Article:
Journalist Who Proposed Us-canada Merger Explains Why Her Plan Isn’t Crazy

The bullion jumped to a one-week as investors placed bets on the commodity that is seen as a safe haven during volatile times. The shutdown neared its second week and highlighted a political standoff over U.S. debt and budget levels. It did not appear that there was a resolution on the horizon, and U.S. lawmakers braced for an Oct. 17 deadline to increase the country’s borrowing power or risk default. While the Toronto market did better than the S&P 500, its gains were capped by declines in the energy sector. “Our market isn’t going anywhere in particular,” said Fred Ketchen, director of equity trading at ScotiaMcLeod. “And we won’t go anywhere as long as we’ve got this overhang in the United States.” “Eventually they’ll come to some agreement,” he added. “But there’s no way the market is going to take off until there is some resolution to this problem.” The Toronto Stock Exchange’s S&P/TSX composite index was up 37.62 points, or 0.30 percent, at 12,796.29. Eight of the 10 main sectors on the index were higher. Financials, the index’s most heavily weighted sector, climbed 0.2 percent. Royal Bank of Canada, the country’s biggest lender, rose 0.5 percent to C$66.60; Toronto Dominion Bank was up 0.5 percent at C$91.74. A 1.3 percent jump in gold producers helped boost the materials sector, which includes mining stocks.

analyst raised his rating on the smartphone maker to the equivalent of a hold amid a report the company was in new takeover discussions. The Standard & Poors/TSX Composite Index (SPTSX) climbed 29.60 points, or 0.2 percent, to 12,788.25 at 4 p.m. in Toronto. The index slipped 0.7 last week and has added 2.9 percent this year. Trading volume was 13 percent lower than the 30-day average. Its textbook, this is what should happen, gold should be going up so the market is responding rationally to this crisis, said Jeffrey Burchell, co-chief investment officer with Aston Hill Financial Inc. in Toronto. The firm manages about C$7 billion ($6.8 billion). Every time in the past when theyve had these crises you have a situation where the market has sold off in advance. This time it hasnt, the market is acting rationally because everyone knows at some point this is going to get solved. Default Threat President Barack Obama said he would be willing to negotiate with Republicans on fiscal terms if they raised the debt limit by next week and restored government funding. The U.S.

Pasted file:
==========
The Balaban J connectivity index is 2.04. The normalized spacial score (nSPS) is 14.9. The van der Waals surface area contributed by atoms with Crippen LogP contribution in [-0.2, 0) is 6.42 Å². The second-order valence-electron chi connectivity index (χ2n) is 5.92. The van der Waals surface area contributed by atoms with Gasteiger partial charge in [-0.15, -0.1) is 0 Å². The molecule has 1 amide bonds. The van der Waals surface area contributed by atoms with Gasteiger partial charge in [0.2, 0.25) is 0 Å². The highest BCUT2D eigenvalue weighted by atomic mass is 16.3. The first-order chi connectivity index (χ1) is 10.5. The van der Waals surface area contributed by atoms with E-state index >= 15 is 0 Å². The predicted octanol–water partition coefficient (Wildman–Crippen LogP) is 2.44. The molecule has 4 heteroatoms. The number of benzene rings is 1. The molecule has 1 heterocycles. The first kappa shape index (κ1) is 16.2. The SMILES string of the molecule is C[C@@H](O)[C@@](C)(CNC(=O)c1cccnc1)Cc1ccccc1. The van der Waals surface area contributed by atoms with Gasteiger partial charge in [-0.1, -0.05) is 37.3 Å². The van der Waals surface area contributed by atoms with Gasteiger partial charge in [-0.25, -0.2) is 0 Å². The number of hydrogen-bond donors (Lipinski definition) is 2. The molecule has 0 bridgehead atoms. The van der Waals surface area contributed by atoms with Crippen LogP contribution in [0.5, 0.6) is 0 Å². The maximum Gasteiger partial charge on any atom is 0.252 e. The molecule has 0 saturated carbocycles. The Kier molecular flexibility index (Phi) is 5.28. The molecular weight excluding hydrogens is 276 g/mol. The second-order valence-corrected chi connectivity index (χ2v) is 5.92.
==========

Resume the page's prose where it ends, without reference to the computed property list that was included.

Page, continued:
Canada Stocks Rise as Gold Producers Rally Amid U.S. Debt Debate

Dana Schuster of Foreign Policy describes it , “dystopian.” Here too, Francis is unrepentant, pointing to huge sovereign wealth funds, big investments in overseas resources, and Russia’s aggressive behavior in the Arctic as proof that she isn’t being alarmist. “It’s like a new cold war. The Cold War, 2.0, or the economic Cold War, 2.0.” Even so, does Canada need to be part of a world power? While the country may share many ties with the U.S., in many ways the country’s high living standards and history of social democracy may have more in common with European middle powers such as Norway or Denmark. Why shouldn’t Canada remain on that path, rather than join with the U.S.? Francis concedes that wouldn’t be a bad idea and says her last chapter is designed to deal with that. “It [says] OK, Canada, if there’s going to be no merger, here’s what you’ve got to do, and you’ve got to do it quickly. It’ll probably be more difficult politically than integrating faster with the Americans. They’ve gotta fix the border, they’ve got a constitutional problem, they’ve got a governance problem, they have an aboriginal problem, they’ve got an Arctic and military problem, a brain drain problem, a Dutch disease problem.” Ultimately, however, it all boils down to the same thing; “All of these things have to be looked at with solutions that involve working closer with the Americans,” Francis says. More than anything, she says, she hopes that the book will ignite debate. “I’ve talked to some of the people in the Canadian government, and I know the US government is reading this thing as we speak,” she says. “I think this will push along faster perimeter security talks, which have been going nowhere, nd it will push along faster the study of monetary union in Canada is that a good idea? It’ll bring more attention to our vulnerability in the Arctic and Canada’s complete abdication of any kind of development help there.” Even with the more unpleasant comments directed her way, Francis has faith that the Canadian national character will prevail.